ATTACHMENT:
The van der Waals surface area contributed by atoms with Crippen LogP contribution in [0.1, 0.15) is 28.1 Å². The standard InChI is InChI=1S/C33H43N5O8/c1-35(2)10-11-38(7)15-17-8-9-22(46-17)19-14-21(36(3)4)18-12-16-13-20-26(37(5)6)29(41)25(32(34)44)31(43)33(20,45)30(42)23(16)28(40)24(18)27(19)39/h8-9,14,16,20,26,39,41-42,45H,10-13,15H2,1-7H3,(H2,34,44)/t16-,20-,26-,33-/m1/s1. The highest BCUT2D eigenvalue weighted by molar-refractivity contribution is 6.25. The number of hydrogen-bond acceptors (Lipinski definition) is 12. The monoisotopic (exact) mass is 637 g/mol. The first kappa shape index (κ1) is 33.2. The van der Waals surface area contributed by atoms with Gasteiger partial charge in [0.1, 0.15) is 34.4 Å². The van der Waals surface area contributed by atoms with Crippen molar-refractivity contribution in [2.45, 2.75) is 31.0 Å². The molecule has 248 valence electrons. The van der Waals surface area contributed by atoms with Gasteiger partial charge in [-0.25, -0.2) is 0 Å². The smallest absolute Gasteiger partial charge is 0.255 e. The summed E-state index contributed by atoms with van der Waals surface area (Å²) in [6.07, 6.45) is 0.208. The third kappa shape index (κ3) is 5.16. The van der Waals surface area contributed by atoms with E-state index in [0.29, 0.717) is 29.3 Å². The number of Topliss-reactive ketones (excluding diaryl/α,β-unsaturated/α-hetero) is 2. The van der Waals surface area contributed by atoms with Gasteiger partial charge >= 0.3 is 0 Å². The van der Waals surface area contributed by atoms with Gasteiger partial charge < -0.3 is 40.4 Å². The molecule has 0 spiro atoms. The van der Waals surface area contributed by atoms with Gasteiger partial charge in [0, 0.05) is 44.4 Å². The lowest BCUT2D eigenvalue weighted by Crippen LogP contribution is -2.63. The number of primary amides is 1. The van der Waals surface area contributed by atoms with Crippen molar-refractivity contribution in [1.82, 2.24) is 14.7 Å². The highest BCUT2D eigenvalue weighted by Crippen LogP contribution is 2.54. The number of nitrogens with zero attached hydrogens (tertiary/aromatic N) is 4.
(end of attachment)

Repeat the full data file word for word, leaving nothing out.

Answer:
The van der Waals surface area contributed by atoms with Crippen LogP contribution in [0.1, 0.15) is 28.1 Å². The standard InChI is InChI=1S/C33H43N5O8/c1-35(2)10-11-38(7)15-17-8-9-22(46-17)19-14-21(36(3)4)18-12-16-13-20-26(37(5)6)29(41)25(32(34)44)31(43)33(20,45)30(42)23(16)28(40)24(18)27(19)39/h8-9,14,16,20,26,39,41-42,45H,10-13,15H2,1-7H3,(H2,34,44)/t16-,20-,26-,33-/m1/s1. The highest BCUT2D eigenvalue weighted by molar-refractivity contribution is 6.25. The number of hydrogen-bond acceptors (Lipinski definition) is 12. The monoisotopic (exact) mass is 637 g/mol. The first kappa shape index (κ1) is 33.2. The van der Waals surface area contributed by atoms with Gasteiger partial charge in [0.1, 0.15) is 34.4 Å². The van der Waals surface area contributed by atoms with Crippen molar-refractivity contribution in [2.45, 2.75) is 31.0 Å². The molecule has 248 valence electrons. The van der Waals surface area contributed by atoms with Gasteiger partial charge in [-0.25, -0.2) is 0 Å². The smallest absolute Gasteiger partial charge is 0.255 e. The summed E-state index contributed by atoms with van der Waals surface area (Å²) in [6.07, 6.45) is 0.208. The third kappa shape index (κ3) is 5.16. The van der Waals surface area contributed by atoms with E-state index in [0.29, 0.717) is 29.3 Å². The number of Topliss-reactive ketones (excluding diaryl/α,β-unsaturated/α-hetero) is 2. The van der Waals surface area contributed by atoms with Gasteiger partial charge >= 0.3 is 0 Å². The van der Waals surface area contributed by atoms with Gasteiger partial charge < -0.3 is 40.4 Å². The molecule has 0 spiro atoms. The van der Waals surface area contributed by atoms with Gasteiger partial charge in [0, 0.05) is 44.4 Å². The lowest BCUT2D eigenvalue weighted by Crippen LogP contribution is -2.63. The number of primary amides is 1. The van der Waals surface area contributed by atoms with Crippen molar-refractivity contribution in [1.82, 2.24) is 14.7 Å². The highest BCUT2D eigenvalue weighted by Crippen LogP contribution is 2.54. The number of nitrogens with zero attached hydrogens (tertiary/aromatic N) is 4.